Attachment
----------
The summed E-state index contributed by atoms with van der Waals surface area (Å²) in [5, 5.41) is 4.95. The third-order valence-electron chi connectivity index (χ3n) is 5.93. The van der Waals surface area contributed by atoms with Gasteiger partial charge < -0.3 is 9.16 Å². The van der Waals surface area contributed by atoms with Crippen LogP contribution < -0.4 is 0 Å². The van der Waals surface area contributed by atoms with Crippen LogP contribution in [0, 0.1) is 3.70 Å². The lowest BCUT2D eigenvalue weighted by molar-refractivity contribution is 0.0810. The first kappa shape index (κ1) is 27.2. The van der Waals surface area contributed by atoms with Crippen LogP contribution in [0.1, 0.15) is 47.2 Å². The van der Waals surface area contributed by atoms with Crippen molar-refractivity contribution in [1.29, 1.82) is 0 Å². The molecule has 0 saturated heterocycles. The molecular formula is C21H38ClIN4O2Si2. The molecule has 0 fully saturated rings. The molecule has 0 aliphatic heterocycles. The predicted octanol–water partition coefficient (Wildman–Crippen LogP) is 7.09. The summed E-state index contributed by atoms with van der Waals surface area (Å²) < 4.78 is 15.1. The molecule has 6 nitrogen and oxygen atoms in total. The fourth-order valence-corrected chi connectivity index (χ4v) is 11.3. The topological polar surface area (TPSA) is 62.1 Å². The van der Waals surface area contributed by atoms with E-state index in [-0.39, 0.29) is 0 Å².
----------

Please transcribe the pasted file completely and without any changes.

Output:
The summed E-state index contributed by atoms with van der Waals surface area (Å²) in [5, 5.41) is 4.95. The third-order valence-electron chi connectivity index (χ3n) is 5.93. The van der Waals surface area contributed by atoms with Gasteiger partial charge < -0.3 is 9.16 Å². The van der Waals surface area contributed by atoms with Crippen LogP contribution < -0.4 is 0 Å². The van der Waals surface area contributed by atoms with Crippen LogP contribution in [0, 0.1) is 3.70 Å². The lowest BCUT2D eigenvalue weighted by molar-refractivity contribution is 0.0810. The first kappa shape index (κ1) is 27.2. The van der Waals surface area contributed by atoms with Crippen LogP contribution in [0.1, 0.15) is 47.2 Å². The van der Waals surface area contributed by atoms with Crippen molar-refractivity contribution in [1.29, 1.82) is 0 Å². The molecule has 0 saturated heterocycles. The molecular formula is C21H38ClIN4O2Si2. The molecule has 0 fully saturated rings. The molecule has 0 aliphatic heterocycles. The predicted octanol–water partition coefficient (Wildman–Crippen LogP) is 7.09. The summed E-state index contributed by atoms with van der Waals surface area (Å²) < 4.78 is 15.1. The molecule has 6 nitrogen and oxygen atoms in total. The fourth-order valence-corrected chi connectivity index (χ4v) is 11.3. The topological polar surface area (TPSA) is 62.1 Å². The van der Waals surface area contributed by atoms with E-state index in [-0.39, 0.29) is 0 Å².